Comic-Con 2012: 'Django Unchained' PanelMike Sampson |
Looks like Quentin Tarantino's upcoming 'Django Unchained' is big enough to get its own own panel inside Comic-Con 2012's Hall H, which previously housed large panels by Disney, Sony and 'The Walking Dead,' to name just a few. Well, when you add names like Leonardo DiCaprio, Jamie Foxx, Christoph Waltz and Samuel L. Jackson to Tarantino, it's bound to get some special attention.
In 'Django Unchained,' Foxx's character Django gets... well, "unchained" from slavery by a bounty hunter, who helps him free his enslaved wife from the evil plantation owner (DiCaprio). Tarantino brought the cast with him to San Diego Comic-Con's Hall H for a little meet and greet, as well as to reveal some highly desired info on his latest project.
The 'Django Unchained' Comic-Con 2012 panel is about to start, so check back here for all the latest updates as they become available.
UPDATE 10:51am PST - We're inside Hall H after an epic line and ready for Quentin Tarantino's first trip to Comic-Con. Stay tuned as the panel is almost ready to begin!
Quentin Tarantino, Jamie Foxx, Christoph Waltz, Don Johnson, Walton Goggins and Kerry Washington were all on hand at the 'Django Unchained' column where they brought with them 8-minutes of the movie to show to the excited audience. The footage played like a longer version of the trailer and, as Quentin explained, sets up the first half of the movie. We're taken from the beginning of the film when Django is still a slave to when he's rescued by Dr. Schultz (Waltz) and trained to become a bounty hunter.
The footage was brilliant and included a lot of new scenes you haven't seen in the trailers (though there was a lot of footage from the trailers in here). Leonardo DiCaprio looks appropriately evil with gnarly, browned teeth you may not have noticed in the trailers so far. The crowd went nuts for the footage and rightfully so - it's the best thing we've seen so far for 'Django' and it's only the first half.
After the footage, Quentin said that 'Django' was an idea he's been working on for over 13 years. He was actually researching a book on director Sergio Corbucci (1966's 'Django') when he finally broke the plot of 'Django' and got the script really going. The film is, obviously, inspired by the Franco Nero led 'Django' and Tarantino said he gave the cast some other films to watch to prep including 'The Flame of New Orleans,' 'The Spoilers' and 'Minnesota Clay.'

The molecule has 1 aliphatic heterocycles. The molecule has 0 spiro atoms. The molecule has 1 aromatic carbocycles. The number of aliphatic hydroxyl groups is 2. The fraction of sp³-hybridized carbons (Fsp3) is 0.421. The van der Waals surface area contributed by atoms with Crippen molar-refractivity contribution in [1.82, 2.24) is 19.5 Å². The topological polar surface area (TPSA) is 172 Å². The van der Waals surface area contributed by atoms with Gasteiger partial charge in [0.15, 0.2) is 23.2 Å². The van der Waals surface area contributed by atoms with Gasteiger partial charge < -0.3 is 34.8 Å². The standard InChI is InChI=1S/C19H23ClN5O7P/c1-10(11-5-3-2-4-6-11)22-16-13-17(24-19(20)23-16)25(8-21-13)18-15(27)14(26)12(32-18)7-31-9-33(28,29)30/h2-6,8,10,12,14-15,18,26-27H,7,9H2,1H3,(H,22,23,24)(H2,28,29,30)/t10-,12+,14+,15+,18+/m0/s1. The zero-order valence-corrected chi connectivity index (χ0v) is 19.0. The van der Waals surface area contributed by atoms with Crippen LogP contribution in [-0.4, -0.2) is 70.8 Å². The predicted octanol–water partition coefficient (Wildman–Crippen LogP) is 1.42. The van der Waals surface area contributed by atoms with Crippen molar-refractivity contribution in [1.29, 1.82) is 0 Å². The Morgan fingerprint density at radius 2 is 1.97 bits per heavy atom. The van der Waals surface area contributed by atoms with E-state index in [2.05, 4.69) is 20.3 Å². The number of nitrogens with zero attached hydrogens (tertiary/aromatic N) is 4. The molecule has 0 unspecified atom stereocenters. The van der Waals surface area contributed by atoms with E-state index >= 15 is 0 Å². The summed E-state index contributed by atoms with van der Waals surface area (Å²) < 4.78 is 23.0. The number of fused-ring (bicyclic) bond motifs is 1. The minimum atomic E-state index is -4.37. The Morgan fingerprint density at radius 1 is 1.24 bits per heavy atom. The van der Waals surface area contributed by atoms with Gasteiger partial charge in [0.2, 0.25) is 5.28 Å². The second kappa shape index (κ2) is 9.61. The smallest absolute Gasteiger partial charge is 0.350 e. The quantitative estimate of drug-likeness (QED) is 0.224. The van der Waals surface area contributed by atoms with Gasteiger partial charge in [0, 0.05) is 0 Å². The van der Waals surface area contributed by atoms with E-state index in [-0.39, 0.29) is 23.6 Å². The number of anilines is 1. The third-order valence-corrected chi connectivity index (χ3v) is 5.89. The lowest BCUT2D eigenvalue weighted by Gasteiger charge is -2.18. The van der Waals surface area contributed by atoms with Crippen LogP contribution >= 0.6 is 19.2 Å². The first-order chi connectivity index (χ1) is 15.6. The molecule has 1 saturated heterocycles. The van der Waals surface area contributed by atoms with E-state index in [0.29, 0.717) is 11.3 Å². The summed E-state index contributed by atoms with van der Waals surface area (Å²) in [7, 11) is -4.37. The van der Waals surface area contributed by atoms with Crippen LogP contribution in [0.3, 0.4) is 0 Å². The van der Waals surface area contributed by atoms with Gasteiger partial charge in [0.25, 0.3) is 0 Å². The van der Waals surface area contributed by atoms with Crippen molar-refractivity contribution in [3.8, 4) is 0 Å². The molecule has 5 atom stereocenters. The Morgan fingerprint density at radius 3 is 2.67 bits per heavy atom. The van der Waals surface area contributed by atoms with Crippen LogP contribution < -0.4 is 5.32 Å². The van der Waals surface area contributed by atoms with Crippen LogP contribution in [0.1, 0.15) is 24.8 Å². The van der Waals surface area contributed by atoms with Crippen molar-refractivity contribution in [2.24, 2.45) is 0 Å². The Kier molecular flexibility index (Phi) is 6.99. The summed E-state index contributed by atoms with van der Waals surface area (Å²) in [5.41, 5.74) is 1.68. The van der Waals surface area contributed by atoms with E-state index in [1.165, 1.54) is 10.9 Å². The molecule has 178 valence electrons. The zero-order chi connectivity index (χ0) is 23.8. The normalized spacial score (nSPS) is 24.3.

On getting cast in the film, Foxx said Tarantino was originally worried that he couldn't get to be the slave part of the character. There was no doubt he could play the badass bounty hunter, but could he be the broken, beaten down slave? Quentin told him he had to completely drop the ego and not be "Jamie Foxx" to be able to play Django.
Though he wouldn't reveal what it was, Waltz says there is a deep backstory to his character - Dr. King Schultz - that explains a lot of why he comes to rescue Django and why he was kicked out of Germany but none of that will actually make the film. It was just stuff Tarantino and Waltz spoke about prior to filming to help flesh out the role.
Speaking of the cast, Quentin says that Jonah Hill stars in one scene in the film, which Tarantino says is the funniest thing he's ever written. Strange to hear about a scene like that in a brutal, bloody fairy tale about slavery but Taranino compares it to the scene in 'Reservoir Dogs' when they're assigning the color-based names to the crew. (He also confirms the character Sasha Baron Cohen was set to play was written out of the film after Cohen was forced to drop out.)
When asked if there are any connections to the existing Tarantino universe, Quentin confirmed there is a character that connects to his previous films but he didn't want to reveal what is was and wanted people to find it for themselves when they see the film.
Finally, Tarantino was asked (of course) what's next and whether we'd be seeing a 'Kill Bill 3' and he said he has no plans for another 'Kill Bill' movie and because he still has a week of shooting left on 'Django' hasn't yet started to look to his next project.